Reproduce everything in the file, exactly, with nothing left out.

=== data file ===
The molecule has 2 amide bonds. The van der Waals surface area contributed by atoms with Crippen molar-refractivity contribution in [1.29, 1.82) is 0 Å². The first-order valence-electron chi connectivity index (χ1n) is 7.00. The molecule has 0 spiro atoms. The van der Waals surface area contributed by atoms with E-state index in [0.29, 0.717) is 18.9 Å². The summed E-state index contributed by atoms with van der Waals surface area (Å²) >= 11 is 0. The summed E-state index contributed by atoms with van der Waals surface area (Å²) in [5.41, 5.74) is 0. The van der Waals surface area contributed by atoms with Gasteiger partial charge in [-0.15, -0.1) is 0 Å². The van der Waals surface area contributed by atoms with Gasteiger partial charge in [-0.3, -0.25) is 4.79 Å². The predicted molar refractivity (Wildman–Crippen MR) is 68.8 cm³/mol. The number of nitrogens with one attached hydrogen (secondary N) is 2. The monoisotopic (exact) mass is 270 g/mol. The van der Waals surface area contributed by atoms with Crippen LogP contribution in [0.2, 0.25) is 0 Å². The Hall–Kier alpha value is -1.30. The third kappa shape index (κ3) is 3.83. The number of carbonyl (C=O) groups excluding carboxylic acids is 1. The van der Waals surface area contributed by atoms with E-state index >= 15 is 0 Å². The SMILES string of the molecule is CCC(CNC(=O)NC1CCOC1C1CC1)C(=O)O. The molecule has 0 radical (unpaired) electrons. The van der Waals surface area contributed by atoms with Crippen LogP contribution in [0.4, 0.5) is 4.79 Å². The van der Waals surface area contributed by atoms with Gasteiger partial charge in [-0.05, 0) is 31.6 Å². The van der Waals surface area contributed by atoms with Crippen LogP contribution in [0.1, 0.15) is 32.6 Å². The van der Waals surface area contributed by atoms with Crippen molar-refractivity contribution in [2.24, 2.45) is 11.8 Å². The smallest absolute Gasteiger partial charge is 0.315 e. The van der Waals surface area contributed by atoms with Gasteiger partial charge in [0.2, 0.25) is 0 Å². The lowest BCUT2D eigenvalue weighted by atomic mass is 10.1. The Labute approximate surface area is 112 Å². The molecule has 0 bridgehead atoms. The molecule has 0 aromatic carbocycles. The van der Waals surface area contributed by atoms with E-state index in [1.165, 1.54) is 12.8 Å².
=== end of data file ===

The molecule has 2 amide bonds. The van der Waals surface area contributed by atoms with Crippen molar-refractivity contribution in [1.29, 1.82) is 0 Å². The first-order valence-electron chi connectivity index (χ1n) is 7.00. The molecule has 0 spiro atoms. The van der Waals surface area contributed by atoms with E-state index in [0.29, 0.717) is 18.9 Å². The summed E-state index contributed by atoms with van der Waals surface area (Å²) >= 11 is 0. The summed E-state index contributed by atoms with van der Waals surface area (Å²) in [5.41, 5.74) is 0. The van der Waals surface area contributed by atoms with Gasteiger partial charge in [-0.15, -0.1) is 0 Å². The van der Waals surface area contributed by atoms with Gasteiger partial charge in [-0.3, -0.25) is 4.79 Å². The predicted molar refractivity (Wildman–Crippen MR) is 68.8 cm³/mol. The number of nitrogens with one attached hydrogen (secondary N) is 2. The monoisotopic (exact) mass is 270 g/mol. The van der Waals surface area contributed by atoms with Crippen LogP contribution in [0.2, 0.25) is 0 Å². The Hall–Kier alpha value is -1.30. The third kappa shape index (κ3) is 3.83. The number of carbonyl (C=O) groups excluding carboxylic acids is 1. The van der Waals surface area contributed by atoms with E-state index >= 15 is 0 Å². The SMILES string of the molecule is CCC(CNC(=O)NC1CCOC1C1CC1)C(=O)O. The molecule has 0 radical (unpaired) electrons. The van der Waals surface area contributed by atoms with Crippen LogP contribution in [0.4, 0.5) is 4.79 Å². The van der Waals surface area contributed by atoms with Gasteiger partial charge in [-0.05, 0) is 31.6 Å². The van der Waals surface area contributed by atoms with Crippen LogP contribution in [0.1, 0.15) is 32.6 Å². The van der Waals surface area contributed by atoms with Crippen molar-refractivity contribution in [2.24, 2.45) is 11.8 Å². The smallest absolute Gasteiger partial charge is 0.315 e. The van der Waals surface area contributed by atoms with Gasteiger partial charge in [0.2, 0.25) is 0 Å². The lowest BCUT2D eigenvalue weighted by atomic mass is 10.1. The Labute approximate surface area is 112 Å². The molecule has 0 bridgehead atoms. The molecule has 0 aromatic carbocycles. The van der Waals surface area contributed by atoms with E-state index in [1.165, 1.54) is 12.8 Å².